March 17, 2021
One year into his role as Governor, Andrew Bailey has reliably steered the Bank of England’s response to the Covid-induced economic crisis, but disappointed many with his failure to seize several opportunities to green the Bank’s operations and transform the UK financial sector into one that helps provide solutions to the multitude of long-term challenges our economy faces.
This week marks Andrew Bailey’s one-year anniversary since beginning his eight-year term as Governor of the Bank of England. Undoubtedly one of the most powerful jobs in the country, Bailey’s performance over the last twelve months has been a mixed bag at best.
Regarded by many as a “safe pair of hands”, Bailey’s appointment was an uncontroversial choice by then-Chancellor Sajid Javid. Described by The Economist as “a solid if unspectacular technocrat”, Bailey first joined the Bank in 1985. He steadily rose through the institution, becoming Chief Cashier in 2004, and later a Deputy Governor, before leaving in 2016 to run the Financial Conduct Authority (FCA).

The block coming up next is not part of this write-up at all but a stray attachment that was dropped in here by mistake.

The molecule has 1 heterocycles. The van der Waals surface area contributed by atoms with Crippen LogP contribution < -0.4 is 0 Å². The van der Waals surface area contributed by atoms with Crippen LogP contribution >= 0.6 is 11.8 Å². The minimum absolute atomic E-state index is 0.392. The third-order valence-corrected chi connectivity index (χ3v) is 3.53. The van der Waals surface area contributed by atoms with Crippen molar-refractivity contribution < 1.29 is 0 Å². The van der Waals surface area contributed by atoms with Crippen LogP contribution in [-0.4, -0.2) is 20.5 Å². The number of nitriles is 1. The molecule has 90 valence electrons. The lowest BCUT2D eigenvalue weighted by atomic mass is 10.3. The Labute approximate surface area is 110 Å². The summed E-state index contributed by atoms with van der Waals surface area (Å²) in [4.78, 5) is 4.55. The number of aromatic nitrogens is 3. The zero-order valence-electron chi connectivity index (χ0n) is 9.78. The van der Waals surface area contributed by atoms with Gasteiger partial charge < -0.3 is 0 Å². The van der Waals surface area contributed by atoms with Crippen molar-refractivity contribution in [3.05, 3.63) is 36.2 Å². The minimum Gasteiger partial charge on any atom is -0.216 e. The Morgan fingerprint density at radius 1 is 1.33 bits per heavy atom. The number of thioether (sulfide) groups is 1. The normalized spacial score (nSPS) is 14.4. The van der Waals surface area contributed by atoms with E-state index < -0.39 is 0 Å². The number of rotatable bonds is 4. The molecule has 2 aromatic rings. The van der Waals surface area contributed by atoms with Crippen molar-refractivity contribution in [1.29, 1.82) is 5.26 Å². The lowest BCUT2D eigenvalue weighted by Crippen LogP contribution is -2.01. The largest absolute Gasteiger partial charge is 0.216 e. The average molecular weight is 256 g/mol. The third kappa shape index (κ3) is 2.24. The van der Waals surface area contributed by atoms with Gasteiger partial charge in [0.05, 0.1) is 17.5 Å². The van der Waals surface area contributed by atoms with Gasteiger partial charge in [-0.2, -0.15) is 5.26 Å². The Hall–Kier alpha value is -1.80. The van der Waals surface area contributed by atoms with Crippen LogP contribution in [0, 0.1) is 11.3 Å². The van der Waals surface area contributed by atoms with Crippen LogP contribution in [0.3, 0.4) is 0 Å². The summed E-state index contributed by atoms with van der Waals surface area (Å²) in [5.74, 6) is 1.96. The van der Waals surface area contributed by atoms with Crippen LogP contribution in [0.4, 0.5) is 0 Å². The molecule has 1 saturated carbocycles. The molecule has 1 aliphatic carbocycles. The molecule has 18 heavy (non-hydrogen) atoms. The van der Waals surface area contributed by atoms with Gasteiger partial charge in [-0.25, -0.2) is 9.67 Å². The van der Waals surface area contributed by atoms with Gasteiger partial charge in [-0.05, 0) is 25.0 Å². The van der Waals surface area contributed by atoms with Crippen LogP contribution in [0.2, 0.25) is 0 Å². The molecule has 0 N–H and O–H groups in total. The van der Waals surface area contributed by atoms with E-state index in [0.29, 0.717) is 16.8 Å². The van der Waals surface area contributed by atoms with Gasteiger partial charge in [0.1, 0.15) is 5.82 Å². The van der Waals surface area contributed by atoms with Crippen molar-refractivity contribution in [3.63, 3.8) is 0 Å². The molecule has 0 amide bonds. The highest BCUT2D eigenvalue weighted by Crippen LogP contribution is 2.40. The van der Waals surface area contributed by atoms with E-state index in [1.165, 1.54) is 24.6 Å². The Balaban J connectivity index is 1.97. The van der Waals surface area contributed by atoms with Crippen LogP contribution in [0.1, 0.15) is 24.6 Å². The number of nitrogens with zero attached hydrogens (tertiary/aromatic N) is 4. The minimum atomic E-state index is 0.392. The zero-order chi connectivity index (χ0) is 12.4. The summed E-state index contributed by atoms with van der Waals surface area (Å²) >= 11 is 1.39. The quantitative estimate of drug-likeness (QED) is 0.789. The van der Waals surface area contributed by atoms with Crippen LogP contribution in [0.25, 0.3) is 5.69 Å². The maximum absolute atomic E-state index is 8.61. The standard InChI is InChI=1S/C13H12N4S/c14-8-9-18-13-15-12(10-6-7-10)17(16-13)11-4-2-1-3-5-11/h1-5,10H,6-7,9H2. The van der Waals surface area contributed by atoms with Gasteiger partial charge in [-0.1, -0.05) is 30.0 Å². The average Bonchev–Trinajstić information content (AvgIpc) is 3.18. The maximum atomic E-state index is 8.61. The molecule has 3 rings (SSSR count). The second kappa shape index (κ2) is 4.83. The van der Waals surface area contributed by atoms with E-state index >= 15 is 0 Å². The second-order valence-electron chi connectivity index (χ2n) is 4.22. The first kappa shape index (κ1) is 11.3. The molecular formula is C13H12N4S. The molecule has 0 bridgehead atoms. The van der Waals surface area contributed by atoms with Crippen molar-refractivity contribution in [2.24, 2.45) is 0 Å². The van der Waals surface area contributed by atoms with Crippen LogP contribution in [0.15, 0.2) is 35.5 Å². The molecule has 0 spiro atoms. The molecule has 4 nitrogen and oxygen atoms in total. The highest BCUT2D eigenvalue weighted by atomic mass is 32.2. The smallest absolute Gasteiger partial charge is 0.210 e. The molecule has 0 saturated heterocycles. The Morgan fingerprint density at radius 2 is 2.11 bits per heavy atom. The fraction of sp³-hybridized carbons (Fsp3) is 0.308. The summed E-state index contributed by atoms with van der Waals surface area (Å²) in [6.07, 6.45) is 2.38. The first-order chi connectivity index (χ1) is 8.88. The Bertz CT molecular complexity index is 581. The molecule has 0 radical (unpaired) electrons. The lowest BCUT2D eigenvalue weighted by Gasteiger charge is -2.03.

In the context of the economic crisis caused by the pandemic and ensuing national lockdowns, much of the Bank’s response under Bailey has been timely and commendable given the relatively high-degree of coordination displayed between the Bank and Treasury, something we hope continues long-after this current crisis has passed. Alongside the welcome offer to help fund government spending directly during the pandemic, he kept interest rates low and oversaw a massive expansion in the Bank’s Quantitative Easing (QE) program to almost £900 billion, which has allowed the government to spend massively without increasing debt costs.